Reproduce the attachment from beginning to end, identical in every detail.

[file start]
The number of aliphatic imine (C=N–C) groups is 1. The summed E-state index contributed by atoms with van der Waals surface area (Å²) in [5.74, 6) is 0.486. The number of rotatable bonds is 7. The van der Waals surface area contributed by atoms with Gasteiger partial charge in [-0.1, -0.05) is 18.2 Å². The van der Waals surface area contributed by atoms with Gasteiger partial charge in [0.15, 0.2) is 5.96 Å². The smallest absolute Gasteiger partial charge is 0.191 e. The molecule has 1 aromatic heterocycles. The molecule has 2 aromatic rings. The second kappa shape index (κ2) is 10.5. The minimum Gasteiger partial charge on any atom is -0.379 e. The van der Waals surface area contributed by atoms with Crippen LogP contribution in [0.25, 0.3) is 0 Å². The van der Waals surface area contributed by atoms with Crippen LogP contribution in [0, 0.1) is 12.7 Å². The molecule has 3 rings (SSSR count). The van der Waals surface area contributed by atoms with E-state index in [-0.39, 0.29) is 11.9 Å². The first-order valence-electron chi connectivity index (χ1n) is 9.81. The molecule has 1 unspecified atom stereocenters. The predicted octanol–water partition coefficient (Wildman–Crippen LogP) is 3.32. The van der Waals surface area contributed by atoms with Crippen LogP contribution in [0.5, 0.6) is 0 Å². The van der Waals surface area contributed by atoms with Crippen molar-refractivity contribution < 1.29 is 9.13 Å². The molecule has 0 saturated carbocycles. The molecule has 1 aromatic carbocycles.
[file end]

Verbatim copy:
The number of aliphatic imine (C=N–C) groups is 1. The summed E-state index contributed by atoms with van der Waals surface area (Å²) in [5.74, 6) is 0.486. The number of rotatable bonds is 7. The van der Waals surface area contributed by atoms with Gasteiger partial charge in [-0.1, -0.05) is 18.2 Å². The van der Waals surface area contributed by atoms with Gasteiger partial charge in [0.15, 0.2) is 5.96 Å². The smallest absolute Gasteiger partial charge is 0.191 e. The molecule has 1 aromatic heterocycles. The molecule has 2 aromatic rings. The second kappa shape index (κ2) is 10.5. The minimum Gasteiger partial charge on any atom is -0.379 e. The van der Waals surface area contributed by atoms with Crippen LogP contribution in [0.25, 0.3) is 0 Å². The van der Waals surface area contributed by atoms with Crippen LogP contribution in [0, 0.1) is 12.7 Å². The molecule has 3 rings (SSSR count). The van der Waals surface area contributed by atoms with E-state index in [-0.39, 0.29) is 11.9 Å². The first-order valence-electron chi connectivity index (χ1n) is 9.81. The molecule has 1 unspecified atom stereocenters. The predicted octanol–water partition coefficient (Wildman–Crippen LogP) is 3.32. The van der Waals surface area contributed by atoms with Crippen LogP contribution in [0.5, 0.6) is 0 Å². The van der Waals surface area contributed by atoms with Crippen molar-refractivity contribution < 1.29 is 9.13 Å². The molecule has 0 saturated carbocycles. The molecule has 1 aromatic carbocycles.